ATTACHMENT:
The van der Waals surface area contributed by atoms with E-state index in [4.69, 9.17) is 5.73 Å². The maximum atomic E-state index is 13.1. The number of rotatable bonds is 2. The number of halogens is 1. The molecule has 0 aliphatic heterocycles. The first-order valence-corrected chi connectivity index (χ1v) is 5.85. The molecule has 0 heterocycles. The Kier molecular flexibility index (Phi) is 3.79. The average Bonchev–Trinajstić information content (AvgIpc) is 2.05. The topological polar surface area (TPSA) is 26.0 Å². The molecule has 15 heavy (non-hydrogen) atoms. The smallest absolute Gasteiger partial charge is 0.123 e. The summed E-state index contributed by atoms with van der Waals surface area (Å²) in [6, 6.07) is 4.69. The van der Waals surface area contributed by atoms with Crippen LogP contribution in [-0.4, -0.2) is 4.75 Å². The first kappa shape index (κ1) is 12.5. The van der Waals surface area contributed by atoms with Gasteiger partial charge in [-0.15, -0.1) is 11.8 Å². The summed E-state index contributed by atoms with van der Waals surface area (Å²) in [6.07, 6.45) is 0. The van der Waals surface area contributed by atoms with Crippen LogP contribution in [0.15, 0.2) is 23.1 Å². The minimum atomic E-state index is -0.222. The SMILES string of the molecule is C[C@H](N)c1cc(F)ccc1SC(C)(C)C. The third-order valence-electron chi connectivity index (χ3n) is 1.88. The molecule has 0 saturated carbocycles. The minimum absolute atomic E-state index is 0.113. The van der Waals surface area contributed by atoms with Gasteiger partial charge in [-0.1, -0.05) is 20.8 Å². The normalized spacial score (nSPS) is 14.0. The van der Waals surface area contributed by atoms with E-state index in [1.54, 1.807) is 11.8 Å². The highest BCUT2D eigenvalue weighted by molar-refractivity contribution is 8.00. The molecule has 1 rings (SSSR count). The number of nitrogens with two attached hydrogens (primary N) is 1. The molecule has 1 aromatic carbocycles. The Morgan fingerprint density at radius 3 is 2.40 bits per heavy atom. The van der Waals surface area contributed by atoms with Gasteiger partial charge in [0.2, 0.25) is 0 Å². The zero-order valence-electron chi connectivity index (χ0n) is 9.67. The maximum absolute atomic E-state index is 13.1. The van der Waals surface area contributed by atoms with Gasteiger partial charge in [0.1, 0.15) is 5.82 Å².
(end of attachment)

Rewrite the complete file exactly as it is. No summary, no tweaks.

The van der Waals surface area contributed by atoms with E-state index in [4.69, 9.17) is 5.73 Å². The maximum atomic E-state index is 13.1. The number of rotatable bonds is 2. The number of halogens is 1. The molecule has 0 aliphatic heterocycles. The first-order valence-corrected chi connectivity index (χ1v) is 5.85. The molecule has 0 heterocycles. The Kier molecular flexibility index (Phi) is 3.79. The average Bonchev–Trinajstić information content (AvgIpc) is 2.05. The topological polar surface area (TPSA) is 26.0 Å². The molecule has 15 heavy (non-hydrogen) atoms. The smallest absolute Gasteiger partial charge is 0.123 e. The summed E-state index contributed by atoms with van der Waals surface area (Å²) in [6, 6.07) is 4.69. The van der Waals surface area contributed by atoms with Crippen LogP contribution in [-0.4, -0.2) is 4.75 Å². The first kappa shape index (κ1) is 12.5. The van der Waals surface area contributed by atoms with Gasteiger partial charge in [-0.15, -0.1) is 11.8 Å². The summed E-state index contributed by atoms with van der Waals surface area (Å²) in [6.07, 6.45) is 0. The van der Waals surface area contributed by atoms with Crippen LogP contribution in [0.15, 0.2) is 23.1 Å². The minimum atomic E-state index is -0.222. The SMILES string of the molecule is C[C@H](N)c1cc(F)ccc1SC(C)(C)C. The third-order valence-electron chi connectivity index (χ3n) is 1.88. The molecule has 0 saturated carbocycles. The minimum absolute atomic E-state index is 0.113. The van der Waals surface area contributed by atoms with Gasteiger partial charge in [-0.1, -0.05) is 20.8 Å². The normalized spacial score (nSPS) is 14.0. The van der Waals surface area contributed by atoms with E-state index in [1.54, 1.807) is 11.8 Å². The highest BCUT2D eigenvalue weighted by molar-refractivity contribution is 8.00. The molecule has 1 rings (SSSR count). The number of nitrogens with two attached hydrogens (primary N) is 1. The molecule has 1 aromatic carbocycles. The Morgan fingerprint density at radius 3 is 2.40 bits per heavy atom. The van der Waals surface area contributed by atoms with Gasteiger partial charge in [0.2, 0.25) is 0 Å². The zero-order valence-electron chi connectivity index (χ0n) is 9.67. The maximum absolute atomic E-state index is 13.1. The van der Waals surface area contributed by atoms with Gasteiger partial charge in [0.1, 0.15) is 5.82 Å².